• In hospitals, giving breathing treatments to people with asthma and other respiratory conditions.
  • In intensive care units, managing ventilators that keep the critically ill alive.
  • In emergency rooms, delivering life-saving treatments.
  • In newborn and pediatric units, helping kids with conditions ranging from premature birth to cystic fibrosis.
  • In operating rooms, working with anesthesiologists to monitor patients’ breathing during surgery.
  • In patients’ homes, providing regular check-ups and making sure people have what they need to stay out of the hospital.
  • In sleep laboratories, helping to diagnose disorders like sleep apnea.
  • In skilled nursing facilities and pulmonary rehabilitation programs, helping older people breathe easier and get more out of life.
  • In doctors’ offices, conducting pulmonary function tests and providing patient education.
  • In asthma education programs, helping kids and adults alike learn how to cope with the condition.
  • In smoking cessation programs, assisting those who want to kick the habit for good.
  • In air transport and ambulance programs, rushing to rescue people in need of immediate medical attention.
  • In case management programs, helping devise long-term care plans for patients.

Respiratory Therapist Job Duties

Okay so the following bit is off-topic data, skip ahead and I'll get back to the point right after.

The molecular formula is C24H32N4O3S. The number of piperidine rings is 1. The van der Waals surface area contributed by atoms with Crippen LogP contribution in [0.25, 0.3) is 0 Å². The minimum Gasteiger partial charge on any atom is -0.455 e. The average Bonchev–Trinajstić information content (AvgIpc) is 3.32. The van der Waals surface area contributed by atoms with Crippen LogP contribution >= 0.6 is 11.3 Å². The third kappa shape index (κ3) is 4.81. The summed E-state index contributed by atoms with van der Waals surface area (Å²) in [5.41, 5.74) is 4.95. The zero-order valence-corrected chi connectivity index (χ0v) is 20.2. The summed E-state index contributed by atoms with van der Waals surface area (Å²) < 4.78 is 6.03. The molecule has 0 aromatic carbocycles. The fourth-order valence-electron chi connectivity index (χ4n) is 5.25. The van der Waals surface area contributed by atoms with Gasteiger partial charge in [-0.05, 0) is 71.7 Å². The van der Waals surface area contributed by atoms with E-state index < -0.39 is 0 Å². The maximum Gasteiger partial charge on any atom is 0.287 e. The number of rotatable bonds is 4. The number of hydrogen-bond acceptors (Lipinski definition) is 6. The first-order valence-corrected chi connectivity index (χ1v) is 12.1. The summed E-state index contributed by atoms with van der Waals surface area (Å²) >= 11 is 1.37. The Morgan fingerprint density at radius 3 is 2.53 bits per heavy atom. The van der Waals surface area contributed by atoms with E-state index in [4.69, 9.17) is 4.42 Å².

Here is a list of tasks that Respiratory Therapists do every day.

  • Monitor patient’s physiological responses to therapy, such as vital signs, arterial blood gases, or blood chemistry changes, and consult with physician if adverse reactions occur.
  • Set up and operate devices such as mechanical ventilators, high flow oxygen, aerosol generators, nitric oxide gas inhalation therapy, and BiPAP/CPAP machines
  • Work as part of a team of physicians, nurses, or other healthcare professionals to manage patient care by assisting with medical procedures or related duties.
  • Maintain charts that contain patients’ pertinent identification and therapy information.
  • Read prescription, measure arterial blood gases, and review patient information to assess patient condition
  • Perform arterial blood gas punctures and analyze results